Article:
What Does A Blown 40 Amp Fuse Look Like?

Fuses in cars and other electrical appliances play an essential role. They prevent high currents from damaging key circuits in a car. A fuse is a protective device with two terminals and a thin wire or metal strip running across the terminals.

It’s okay for a car fuse to blow at one point. Unfortunately, it is common in cars and electrical appliances in our homes. You may have probably had a blown fuse if you’re a car owner. Fuses come in different amperages. The higher the amperage, the higher the electric flow it transmits to the key circuit.

Knowing how a blown fuse looks is a good step toward fixing it. Therefore, if you suspect you have a blown 40 amp fuse, you may ask, what does a blown 40 amp fuse look like?

In this article, the Rx Mechanic team will discuss what happens when they blow off, how to test 40 amp blown fuses and replacement procedures. Let’s start with the use of a 40 amp fuse.

Blown 40 Amp Fuse

What Is A 40 Amp Fuse Used For

40 amperage fuses in cars are used to protect electrical circuits or components that need 40 amperages from damage due to ground fault, an arc fault, short circuit, high current, or damaged wiring. Example of components that requires 40 amperages in vehicles includes the AC fan, windows regulator mechanisms, electronic control units, ABS, and ignition system.

When there’s a ground fault or short circuit issues requiring the key component to draw higher voltage, the wiring on the fuse terminals will cut, preventing the overcurrent from traveling to the main circuit and damaging it.

In a real sense, the key electrical component is way costlier than the fuse. So, instead of burning these costly electronics or electrical components whenever there’s an overcurrent, auto manufacturers design fuses to take the shot.

Auto manufacturers equip hundreds of ECUs in modern cars. Each of these ECUs plays a specific role in a safe and seamless driving experience. For example, some of these electronic control units control the heater seats, ABS, air conditioning, power windows, and power steering control. Unfortunately, the ”Fuse and Relay’ box is quite small, so auto manufacturers couldn’t design one fuse for each ECUs.

Whenever any electronic control unit malfunctions or goes bad, it may draw high voltage from the car battery. When this high voltage travels to the fuse, the metal strip on its terminal will cut and prevent the overcurrent from traveling to other functioning components. Primarily, the excessive voltage will not blow a fuse unless the component draws excessive current. This singular act protects the main component from damage.

What’s next? Let’s look at how to tell if a fuse is blown in the next section.

How Do You Test A 40 Amp Fuse?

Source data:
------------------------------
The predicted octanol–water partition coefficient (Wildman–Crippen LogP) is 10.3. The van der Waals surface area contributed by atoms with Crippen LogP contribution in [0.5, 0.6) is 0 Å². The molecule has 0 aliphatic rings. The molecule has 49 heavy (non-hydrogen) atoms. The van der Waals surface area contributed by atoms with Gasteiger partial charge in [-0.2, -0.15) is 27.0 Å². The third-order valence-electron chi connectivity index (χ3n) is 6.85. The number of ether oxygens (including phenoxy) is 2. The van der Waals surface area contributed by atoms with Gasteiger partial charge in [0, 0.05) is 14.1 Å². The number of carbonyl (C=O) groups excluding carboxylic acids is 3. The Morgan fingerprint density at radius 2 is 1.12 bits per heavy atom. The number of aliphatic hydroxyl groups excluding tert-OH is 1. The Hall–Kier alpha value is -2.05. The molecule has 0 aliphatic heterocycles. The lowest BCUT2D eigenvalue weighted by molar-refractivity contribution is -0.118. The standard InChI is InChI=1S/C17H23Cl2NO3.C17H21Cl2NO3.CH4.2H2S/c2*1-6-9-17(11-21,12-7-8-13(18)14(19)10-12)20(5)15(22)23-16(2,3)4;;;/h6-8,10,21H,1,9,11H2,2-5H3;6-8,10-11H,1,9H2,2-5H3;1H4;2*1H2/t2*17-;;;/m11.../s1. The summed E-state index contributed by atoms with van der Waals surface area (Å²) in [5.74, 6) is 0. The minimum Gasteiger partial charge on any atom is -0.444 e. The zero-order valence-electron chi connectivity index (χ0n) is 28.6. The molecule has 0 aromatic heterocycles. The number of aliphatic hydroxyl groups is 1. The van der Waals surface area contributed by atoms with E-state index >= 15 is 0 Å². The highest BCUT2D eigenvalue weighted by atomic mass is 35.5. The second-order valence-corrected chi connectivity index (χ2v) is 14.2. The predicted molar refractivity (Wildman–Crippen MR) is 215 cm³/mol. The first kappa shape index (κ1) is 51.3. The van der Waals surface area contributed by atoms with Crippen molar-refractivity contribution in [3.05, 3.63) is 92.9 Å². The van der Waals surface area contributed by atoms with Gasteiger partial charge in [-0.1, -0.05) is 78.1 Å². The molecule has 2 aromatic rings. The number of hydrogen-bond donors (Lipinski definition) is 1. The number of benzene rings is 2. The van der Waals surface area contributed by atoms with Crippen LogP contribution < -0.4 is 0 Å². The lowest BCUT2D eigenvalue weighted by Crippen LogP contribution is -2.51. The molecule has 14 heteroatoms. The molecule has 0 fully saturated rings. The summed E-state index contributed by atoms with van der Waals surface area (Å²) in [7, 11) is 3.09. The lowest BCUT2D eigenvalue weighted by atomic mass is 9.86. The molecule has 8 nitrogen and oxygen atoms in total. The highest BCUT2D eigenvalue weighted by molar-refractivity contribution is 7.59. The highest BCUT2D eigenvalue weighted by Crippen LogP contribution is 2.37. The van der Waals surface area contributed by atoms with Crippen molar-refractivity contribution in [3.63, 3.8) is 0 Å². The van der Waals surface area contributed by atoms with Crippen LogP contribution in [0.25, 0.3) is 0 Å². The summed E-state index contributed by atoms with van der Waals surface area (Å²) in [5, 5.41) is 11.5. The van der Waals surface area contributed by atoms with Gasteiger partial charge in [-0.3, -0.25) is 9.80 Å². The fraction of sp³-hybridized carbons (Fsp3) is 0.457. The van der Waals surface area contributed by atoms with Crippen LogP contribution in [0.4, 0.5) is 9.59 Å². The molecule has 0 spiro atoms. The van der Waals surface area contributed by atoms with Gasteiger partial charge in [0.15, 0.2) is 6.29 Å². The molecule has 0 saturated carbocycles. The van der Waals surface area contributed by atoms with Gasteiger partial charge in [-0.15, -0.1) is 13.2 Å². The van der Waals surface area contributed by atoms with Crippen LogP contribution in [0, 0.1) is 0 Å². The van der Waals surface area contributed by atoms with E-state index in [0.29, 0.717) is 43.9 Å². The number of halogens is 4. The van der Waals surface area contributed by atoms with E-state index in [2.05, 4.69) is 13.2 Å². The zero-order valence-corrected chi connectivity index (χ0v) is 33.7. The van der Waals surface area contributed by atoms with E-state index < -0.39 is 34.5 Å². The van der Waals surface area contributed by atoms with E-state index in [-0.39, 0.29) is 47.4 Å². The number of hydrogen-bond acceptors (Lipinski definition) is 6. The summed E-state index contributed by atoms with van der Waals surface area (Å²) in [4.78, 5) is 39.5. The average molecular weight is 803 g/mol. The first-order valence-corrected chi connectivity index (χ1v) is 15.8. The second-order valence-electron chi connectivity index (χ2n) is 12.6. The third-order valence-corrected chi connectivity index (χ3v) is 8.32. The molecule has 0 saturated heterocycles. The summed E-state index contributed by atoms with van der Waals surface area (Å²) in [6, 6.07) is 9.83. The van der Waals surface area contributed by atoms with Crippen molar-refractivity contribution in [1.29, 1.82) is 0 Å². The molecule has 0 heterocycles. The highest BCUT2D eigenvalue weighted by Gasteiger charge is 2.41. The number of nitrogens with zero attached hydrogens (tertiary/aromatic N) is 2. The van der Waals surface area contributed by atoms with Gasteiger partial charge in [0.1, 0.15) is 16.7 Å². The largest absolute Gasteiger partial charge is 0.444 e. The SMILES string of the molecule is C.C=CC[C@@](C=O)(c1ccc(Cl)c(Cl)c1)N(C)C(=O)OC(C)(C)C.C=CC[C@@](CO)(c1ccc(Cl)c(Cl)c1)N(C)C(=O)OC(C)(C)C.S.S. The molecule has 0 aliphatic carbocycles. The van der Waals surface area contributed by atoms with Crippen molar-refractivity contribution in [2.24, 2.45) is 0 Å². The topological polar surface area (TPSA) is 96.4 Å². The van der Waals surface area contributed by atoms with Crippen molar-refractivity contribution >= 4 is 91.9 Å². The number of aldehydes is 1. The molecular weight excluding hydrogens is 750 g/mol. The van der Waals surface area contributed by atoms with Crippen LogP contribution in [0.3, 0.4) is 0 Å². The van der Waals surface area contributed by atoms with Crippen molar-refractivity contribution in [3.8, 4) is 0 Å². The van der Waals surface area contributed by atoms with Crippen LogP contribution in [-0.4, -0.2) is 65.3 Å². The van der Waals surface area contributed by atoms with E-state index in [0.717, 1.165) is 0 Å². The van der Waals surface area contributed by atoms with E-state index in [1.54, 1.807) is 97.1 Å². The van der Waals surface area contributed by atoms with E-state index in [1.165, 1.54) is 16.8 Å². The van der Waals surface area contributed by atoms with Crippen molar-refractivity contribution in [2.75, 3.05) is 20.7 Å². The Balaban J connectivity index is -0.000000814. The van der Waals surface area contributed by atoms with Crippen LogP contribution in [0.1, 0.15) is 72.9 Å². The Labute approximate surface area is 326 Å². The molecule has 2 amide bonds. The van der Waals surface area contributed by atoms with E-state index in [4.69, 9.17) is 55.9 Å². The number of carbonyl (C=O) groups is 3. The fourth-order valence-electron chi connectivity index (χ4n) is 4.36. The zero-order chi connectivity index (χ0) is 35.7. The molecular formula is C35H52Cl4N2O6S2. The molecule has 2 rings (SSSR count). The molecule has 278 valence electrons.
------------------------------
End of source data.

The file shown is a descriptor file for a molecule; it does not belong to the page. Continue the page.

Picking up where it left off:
There are three means of testing if a fuse is blown. These methods are easy to understand and quite effective. They are visual inspection, using a test light, and using a multimeter. Using a multimeter is more popular amongst DIY car owners and service technicians. But first, let’s see how to tell if a fuse is blown without a multimeter.

how to test a fuse without a multimeter

Visual Inspection

Whenever I have blown a fuse in my car, I’ll first do a visual inspection of the fuses. However, visual inspection is mostly for blade-style fuses like 5 amp, 10 amp, 15 amp, and 20 amp. It may be tricky to track a blown cartridge-style fuse by visual inspection.

In any case, 30 amp and 40 amp fuses have blade style and cartridge style fuses. First, inspect the wire that runs across the two fuse terminals and see if it is discontinued. If you have a cartridge-style fuse, remove the plastic cover on top to have a clear view of the metal strip across the fuse probes. If the wire is broken, the fuse is bad and needs replacement.

Using Test Light

Test lights serve several purposes. First, it is a common tool that every automotive technician should have. To test a 40 amp fuse first, connect the wiring harness to your negative battery terminal. Then, touch the metal pin on the positive battery terminal. If the bulb in the test light illuminates, it shows a proper connection.

Next, locate the 40 amp fuse and touch the test light metal pin on the fuse terminals. Both terminals should light up. If only one illuminate or none of them light up, you have a blown fuse that needs replacement.

Using Multimeter

Testing a blown 40 amp fuse with a multimeter is straightforward. To check a blown fuse with a multimeter, Locate and pull out the fuse. After that, set your multimeter to ohm settings. Connect the multimeter probes properly. Then, touch the two probes and note the reading.

Touch the probes on each fuse terminal. You should have the same or similar results. If you have a different reading or no reading, the 40 amp fuse is bad.

What Does A Blown 40 Amp Fuse Look Like?

what does a blown house fuse look like

Manufacturers produce the wire or metal strip across the fuse terminals with alloy, aluminum, zinc, or silver. The fuse terminals are made of copper with a wire that links both. If a 40 amp fuse blows due to high current or arching, the wire or strip across the terminals will cut.